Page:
ST. BONAVENTURE, NY -- The sun beamed down onto a calm blue September day Monday morning as dozens gathered for the 9/11 memorial at St. Bonaventure University. Despite the perfect weather, the crowd was relatively somber and quiet. Rows of Army ROTC students stood completely still at attention as the Rev. Francis Di Spigno, OFM, took to the podium to begin the ceremony.

Senior Lena Young opened with her rendition of “The Star-Spangled Banner.” Gliding through the air like a robin, Young’s powerful voice brought elegance to an otherwise casually attended morning event. She brought the crowd with her on the highs and lows of the song, leading to deafening silence at the conclusion.

“We pray for peace, so that we may never have to fight again,” Di Spigno, the University Ministries executive director, said in his opening remarks.

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He spoke of the pain endured by Americans and countries around the world in the war on terror. His message was one of unity in the face of division, of sticking together as a singular people despite the lines dividing us by region and culture. The small crowd stood transfixed at the speech, no phones going off or conversations being muttered as the man spoke.

“Bind us always together, as we continue to build that peaceable kingdom,” Di Spigno read from Colossians 3:12-15, driving home the point of unity and forgiveness in tough times, calling us to clothe ourselves in humility and compassion.

At the request of the priest, everyone flipped open their pamphlets to read from the peace prayer, asking God to take away personal desires and replace them with selfless ideas, or seeking to love instead of to be loved. As the recitation began, a single voice formed from the people, a united plea to God above to make those gathered kinder and wiser than the day before. A feeling of warmth grew as everyone partook in this activity, each of them asking for the same thing under the cloudy blue sky.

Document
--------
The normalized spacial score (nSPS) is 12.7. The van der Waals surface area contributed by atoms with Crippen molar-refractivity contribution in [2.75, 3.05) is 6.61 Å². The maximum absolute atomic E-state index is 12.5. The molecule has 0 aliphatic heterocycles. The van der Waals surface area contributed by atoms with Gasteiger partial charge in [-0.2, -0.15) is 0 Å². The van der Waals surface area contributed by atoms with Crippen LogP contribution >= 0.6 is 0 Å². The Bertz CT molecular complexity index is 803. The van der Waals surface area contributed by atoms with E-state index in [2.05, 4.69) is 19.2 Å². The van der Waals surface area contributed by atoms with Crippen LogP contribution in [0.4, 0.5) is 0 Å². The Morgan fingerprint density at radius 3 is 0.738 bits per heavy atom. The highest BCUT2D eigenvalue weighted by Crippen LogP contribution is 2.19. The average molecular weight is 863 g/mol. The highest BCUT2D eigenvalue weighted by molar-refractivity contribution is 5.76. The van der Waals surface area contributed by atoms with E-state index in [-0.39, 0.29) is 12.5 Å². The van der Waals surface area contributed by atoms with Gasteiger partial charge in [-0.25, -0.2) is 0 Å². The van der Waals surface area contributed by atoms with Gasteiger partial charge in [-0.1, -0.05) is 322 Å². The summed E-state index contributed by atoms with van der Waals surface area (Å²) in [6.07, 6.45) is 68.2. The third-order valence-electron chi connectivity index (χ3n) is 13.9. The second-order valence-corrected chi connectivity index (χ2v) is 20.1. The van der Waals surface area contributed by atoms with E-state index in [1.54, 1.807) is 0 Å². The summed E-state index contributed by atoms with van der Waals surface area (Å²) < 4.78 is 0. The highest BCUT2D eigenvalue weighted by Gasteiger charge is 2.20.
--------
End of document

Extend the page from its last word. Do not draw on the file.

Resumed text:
At the close, LaurieAnne Wickens played “Taps” on the trumpet. The fist recognizable notes tumbled from the instrument as the silence of the event grew somber. All eyes of the civilians were drawn instinctively drawn to Old Glory waving in the faint breeze while the ROTC cadets remained laser-focused, staring forward as they had the entire time. The sun rose higher into the sky as the music played, the heat growing on the crowd without a word rising from the whole area.

Before leaving, each attendee was called to lay a bright carnation with a long green stem on top of the memorial stone. A line formed, each person silently adding a flower to the colorful tapestry adorning the rock. Slowly, conversation started back up as the crowd dispersed.

For Brother Kevin Kriso, the event marked an improvement in attendance over recent years.

“It’s amazing, largest crowd I’ve seen in years,” said Kriso, who went on to comment on the memory of his friend, the Rev. Mychal Judge, OFM, the New York City Fire Department Chaplain who was the first confirmed death on 9/11.

Kriso came alive describing Judge and how his charisma and energy infected everything he did. With the passage of time, Kriso feels that the national mood around 9/11 has changed.

“In the beginning there was rage,"  Kriso said. "Now there’s only sadness.” 

For Kriso and the rest of America, that sadness may be a sign of healing.